If you followed social media professionals in one of the 11 cities that hosted Social Media Week, your Twitter feed was overflowing with interesting user-generated content factoids, thought-provoking engagement graphs, and the ever-present #SMW hashtag. As a marketing professional who dedicates a big portion of her time to social media marketing, I devoured presentation after presentation, happily live-tweeting about analytics and different types of creative. Combine my love of word sleuthing and data mining into a week of panels, and you have one happy marketing geek. 

In true social media fashion, here are my top three takeaways from 2014 Social Media Week. 

@KatieZup: For user-generated content, build on what your constituents are already doing on social media. #SMWUGC

During a panel on UGC, Matt Gibbs from SparkReel’s made compelling points regarding “leveraging existing consumer behavior” and building upon what your demographic already does on social media. Using the example of selfies, which his client’s followers were already sharing, his company built a UGC campaign around a brand-related selfie contest. With a simple call-to-action (that resonated with their users), the brand saw huge participation and engagement. For your event, participants could share photos from the finish line on Instagram or post their team’s fundraising story on your Facebook page. Build a UGC campaign harnessing their passion in a way that brings your mission home. @KatieZup: Do you have best practices for UGC at your organization?

@KatieZup: Social media is the world’s largest focus group. #SMWSocialMediaAwesomeness

While sharing insight on how to achieve social media awesomeness, Greg Getner from Young & Rubicam Midwest declared that social media is the world’s largest focus group. In the event industry, no one knows your event like dedicated, veteran attendees. As you’re looking to grow your event, change one of its components, or invest in a specific part of the event, why not ask your attendees for advice via social media? Engage with them to see if a specific incentive item is truly a fundraising incentive, or reach out to see if your attendees have any ideas on how to make the opening ceremony more impactful for your event. Though you can’t incorporate all of their ideas, make sure to specifically share and credit your followers when you implement any of their ideas. Your brand followers will see that you listen, value, and act with their opinions in mind. @KatieZup: How do you use social media to collect data and engage with constituents?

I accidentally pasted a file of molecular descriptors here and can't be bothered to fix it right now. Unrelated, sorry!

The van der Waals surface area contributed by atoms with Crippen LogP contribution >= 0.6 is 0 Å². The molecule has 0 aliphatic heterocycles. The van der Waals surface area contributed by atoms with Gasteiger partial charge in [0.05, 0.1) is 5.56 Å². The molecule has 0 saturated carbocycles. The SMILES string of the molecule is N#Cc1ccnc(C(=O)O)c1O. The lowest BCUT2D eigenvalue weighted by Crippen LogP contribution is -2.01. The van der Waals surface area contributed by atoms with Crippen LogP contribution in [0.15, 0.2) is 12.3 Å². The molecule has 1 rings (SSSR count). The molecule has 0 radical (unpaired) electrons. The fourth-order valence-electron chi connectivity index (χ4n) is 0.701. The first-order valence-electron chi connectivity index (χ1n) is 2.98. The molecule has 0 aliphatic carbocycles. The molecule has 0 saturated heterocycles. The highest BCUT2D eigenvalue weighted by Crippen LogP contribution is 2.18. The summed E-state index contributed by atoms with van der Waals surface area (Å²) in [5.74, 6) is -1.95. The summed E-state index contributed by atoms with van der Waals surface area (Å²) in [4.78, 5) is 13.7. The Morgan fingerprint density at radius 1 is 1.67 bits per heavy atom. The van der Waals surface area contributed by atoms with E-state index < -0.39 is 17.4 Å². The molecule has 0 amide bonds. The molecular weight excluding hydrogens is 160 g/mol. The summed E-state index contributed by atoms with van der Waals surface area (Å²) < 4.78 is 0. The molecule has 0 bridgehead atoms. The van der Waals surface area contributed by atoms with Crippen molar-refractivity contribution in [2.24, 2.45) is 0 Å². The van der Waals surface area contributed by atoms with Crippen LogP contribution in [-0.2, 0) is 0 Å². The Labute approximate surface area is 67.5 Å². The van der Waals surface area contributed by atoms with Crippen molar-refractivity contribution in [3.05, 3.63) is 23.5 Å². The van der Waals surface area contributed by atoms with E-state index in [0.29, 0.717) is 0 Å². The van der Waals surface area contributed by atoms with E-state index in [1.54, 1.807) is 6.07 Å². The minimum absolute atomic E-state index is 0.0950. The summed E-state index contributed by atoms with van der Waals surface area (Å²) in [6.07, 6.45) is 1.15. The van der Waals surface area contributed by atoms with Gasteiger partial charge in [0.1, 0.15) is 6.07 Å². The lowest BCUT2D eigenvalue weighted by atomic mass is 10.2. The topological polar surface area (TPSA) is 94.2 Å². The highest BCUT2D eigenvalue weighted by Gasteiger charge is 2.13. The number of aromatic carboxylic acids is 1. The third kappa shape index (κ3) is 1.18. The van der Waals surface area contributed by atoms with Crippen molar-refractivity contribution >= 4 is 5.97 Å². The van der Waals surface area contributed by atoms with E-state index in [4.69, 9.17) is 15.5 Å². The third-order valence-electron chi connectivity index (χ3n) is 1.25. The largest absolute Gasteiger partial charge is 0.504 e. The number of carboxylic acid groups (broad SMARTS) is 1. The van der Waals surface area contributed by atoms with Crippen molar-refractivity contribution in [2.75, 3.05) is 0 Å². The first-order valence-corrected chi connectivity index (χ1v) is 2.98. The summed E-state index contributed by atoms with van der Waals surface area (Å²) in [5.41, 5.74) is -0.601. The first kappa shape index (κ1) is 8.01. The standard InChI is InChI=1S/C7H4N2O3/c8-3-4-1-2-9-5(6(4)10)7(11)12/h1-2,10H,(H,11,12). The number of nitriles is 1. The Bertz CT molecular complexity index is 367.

@KatieZup: Make sure your graphics and photographs tell your story the way you want it to be told, keeping the platform in mind. #SMWVisualStoryTelling

Nearly every panel touched on the importance of meaningful visuals. During a session on Visual Storytelling for Social Media, Sarah Eva Monroe of the Digital Professional Institute shared a Socialbakers.com study which looked at the top 10% of posts by brand pages, from an engagement perspective. They found that 87% of shared posts from Facebook pages involved photos. As you look through your event photography, carefully select meaningful, stimulating photographs that will #1 captivate your audience and #2 encourage organic sharing. Don’t be afraid to test different imagery to see which gains the most momentum with followers. In addition, be mindful of the outlet that you’re using to share your visual. While a photo with tiny details might look stunning on the Facebook desktop interface, a user flipping through an Instagram feed might be more dazzled by a different image. @KatieZup: What types of photography do you see perform best on your Facebook page? What about on Instagram? Twitter?

By taking industry best practices and applying them to your organization’s social media output, you’ll be able to engage at a deeper level with constituents. Using social media analytics, you can quantify and improve that engagement and continue working towards your organization’s vision.

When Katie Zupancic isn’t over-using hashtags (both in social media posts and verbally), she works on marketing and sponsorship for MuckFest® MS, an event that rallies participants for a mucky 5K romp through mud and obstacles in support of a world free of multiple sclerosis. Connect with her here: LinkedInTwitterGoogle+

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